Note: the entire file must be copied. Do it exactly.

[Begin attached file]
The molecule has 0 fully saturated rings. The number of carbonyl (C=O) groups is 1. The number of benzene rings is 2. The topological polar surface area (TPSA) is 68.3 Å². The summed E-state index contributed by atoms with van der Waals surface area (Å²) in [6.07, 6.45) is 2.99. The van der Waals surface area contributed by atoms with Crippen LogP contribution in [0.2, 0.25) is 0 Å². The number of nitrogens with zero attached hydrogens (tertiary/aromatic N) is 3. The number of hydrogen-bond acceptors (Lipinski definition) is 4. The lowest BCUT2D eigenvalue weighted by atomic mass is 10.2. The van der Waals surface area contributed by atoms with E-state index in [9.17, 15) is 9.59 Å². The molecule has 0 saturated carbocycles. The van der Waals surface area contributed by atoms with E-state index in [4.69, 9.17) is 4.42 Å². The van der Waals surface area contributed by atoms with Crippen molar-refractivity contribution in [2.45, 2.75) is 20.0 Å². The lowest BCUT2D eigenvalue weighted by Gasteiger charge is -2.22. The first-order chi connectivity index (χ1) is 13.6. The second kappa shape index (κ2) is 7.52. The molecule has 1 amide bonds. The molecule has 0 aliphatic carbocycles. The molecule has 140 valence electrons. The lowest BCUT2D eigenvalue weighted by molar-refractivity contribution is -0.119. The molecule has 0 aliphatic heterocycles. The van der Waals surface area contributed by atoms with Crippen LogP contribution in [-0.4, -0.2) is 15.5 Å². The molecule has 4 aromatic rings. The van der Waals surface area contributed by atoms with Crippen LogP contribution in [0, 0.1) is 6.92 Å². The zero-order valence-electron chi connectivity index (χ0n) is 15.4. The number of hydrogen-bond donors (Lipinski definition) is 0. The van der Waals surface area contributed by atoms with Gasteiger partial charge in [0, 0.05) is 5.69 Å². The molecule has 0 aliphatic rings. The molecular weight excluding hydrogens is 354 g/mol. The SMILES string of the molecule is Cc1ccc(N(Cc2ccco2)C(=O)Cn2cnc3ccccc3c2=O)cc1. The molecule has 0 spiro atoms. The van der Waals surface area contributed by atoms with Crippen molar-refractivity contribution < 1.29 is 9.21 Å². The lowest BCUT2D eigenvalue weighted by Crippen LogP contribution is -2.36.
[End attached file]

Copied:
The molecule has 0 fully saturated rings. The number of carbonyl (C=O) groups is 1. The number of benzene rings is 2. The topological polar surface area (TPSA) is 68.3 Å². The summed E-state index contributed by atoms with van der Waals surface area (Å²) in [6.07, 6.45) is 2.99. The van der Waals surface area contributed by atoms with Crippen LogP contribution in [0.2, 0.25) is 0 Å². The number of nitrogens with zero attached hydrogens (tertiary/aromatic N) is 3. The number of hydrogen-bond acceptors (Lipinski definition) is 4. The lowest BCUT2D eigenvalue weighted by atomic mass is 10.2. The van der Waals surface area contributed by atoms with E-state index in [9.17, 15) is 9.59 Å². The molecule has 0 saturated carbocycles. The van der Waals surface area contributed by atoms with E-state index in [4.69, 9.17) is 4.42 Å². The van der Waals surface area contributed by atoms with Crippen molar-refractivity contribution in [2.45, 2.75) is 20.0 Å². The lowest BCUT2D eigenvalue weighted by Gasteiger charge is -2.22. The first-order chi connectivity index (χ1) is 13.6. The second kappa shape index (κ2) is 7.52. The molecule has 1 amide bonds. The molecule has 0 aliphatic carbocycles. The molecule has 140 valence electrons. The lowest BCUT2D eigenvalue weighted by molar-refractivity contribution is -0.119. The molecule has 0 aliphatic heterocycles. The van der Waals surface area contributed by atoms with Crippen LogP contribution in [-0.4, -0.2) is 15.5 Å². The molecule has 4 aromatic rings. The van der Waals surface area contributed by atoms with Crippen LogP contribution in [0, 0.1) is 6.92 Å². The zero-order valence-electron chi connectivity index (χ0n) is 15.4. The number of hydrogen-bond donors (Lipinski definition) is 0. The van der Waals surface area contributed by atoms with Gasteiger partial charge in [0, 0.05) is 5.69 Å². The molecule has 0 aliphatic rings. The molecular weight excluding hydrogens is 354 g/mol. The SMILES string of the molecule is Cc1ccc(N(Cc2ccco2)C(=O)Cn2cnc3ccccc3c2=O)cc1. The molecule has 0 spiro atoms. The van der Waals surface area contributed by atoms with Crippen molar-refractivity contribution < 1.29 is 9.21 Å². The lowest BCUT2D eigenvalue weighted by Crippen LogP contribution is -2.36.